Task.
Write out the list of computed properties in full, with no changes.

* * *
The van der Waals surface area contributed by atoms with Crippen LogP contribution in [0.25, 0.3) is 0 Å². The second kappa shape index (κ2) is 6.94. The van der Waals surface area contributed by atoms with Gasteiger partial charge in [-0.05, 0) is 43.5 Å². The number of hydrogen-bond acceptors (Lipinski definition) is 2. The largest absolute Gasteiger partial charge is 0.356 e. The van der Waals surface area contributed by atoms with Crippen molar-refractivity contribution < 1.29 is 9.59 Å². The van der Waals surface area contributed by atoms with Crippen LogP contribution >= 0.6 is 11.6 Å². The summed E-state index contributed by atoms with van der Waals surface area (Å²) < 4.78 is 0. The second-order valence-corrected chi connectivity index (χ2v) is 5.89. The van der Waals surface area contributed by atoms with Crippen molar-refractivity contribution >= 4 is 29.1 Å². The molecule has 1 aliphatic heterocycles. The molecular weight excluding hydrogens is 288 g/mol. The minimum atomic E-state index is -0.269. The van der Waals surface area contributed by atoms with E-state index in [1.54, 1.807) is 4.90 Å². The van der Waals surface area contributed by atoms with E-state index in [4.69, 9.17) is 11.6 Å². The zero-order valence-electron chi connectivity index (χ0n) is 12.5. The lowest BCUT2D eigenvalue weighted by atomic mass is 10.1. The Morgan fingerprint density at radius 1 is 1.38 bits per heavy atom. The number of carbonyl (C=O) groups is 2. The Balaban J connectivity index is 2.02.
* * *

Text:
The van der Waals surface area contributed by atoms with Crippen LogP contribution in [0.25, 0.3) is 0 Å². The second kappa shape index (κ2) is 6.94. The van der Waals surface area contributed by atoms with Gasteiger partial charge in [-0.05, 0) is 43.5 Å². The number of hydrogen-bond acceptors (Lipinski definition) is 2. The largest absolute Gasteiger partial charge is 0.356 e. The van der Waals surface area contributed by atoms with Crippen molar-refractivity contribution < 1.29 is 9.59 Å². The van der Waals surface area contributed by atoms with Crippen LogP contribution >= 0.6 is 11.6 Å². The summed E-state index contributed by atoms with van der Waals surface area (Å²) < 4.78 is 0. The second-order valence-corrected chi connectivity index (χ2v) is 5.89. The van der Waals surface area contributed by atoms with Crippen molar-refractivity contribution >= 4 is 29.1 Å². The molecule has 1 aliphatic heterocycles. The molecular weight excluding hydrogens is 288 g/mol. The minimum atomic E-state index is -0.269. The van der Waals surface area contributed by atoms with E-state index in [1.54, 1.807) is 4.90 Å². The van der Waals surface area contributed by atoms with E-state index in [4.69, 9.17) is 11.6 Å². The zero-order valence-electron chi connectivity index (χ0n) is 12.5. The lowest BCUT2D eigenvalue weighted by atomic mass is 10.1. The Morgan fingerprint density at radius 1 is 1.38 bits per heavy atom. The number of carbonyl (C=O) groups is 2. The Balaban J connectivity index is 2.02.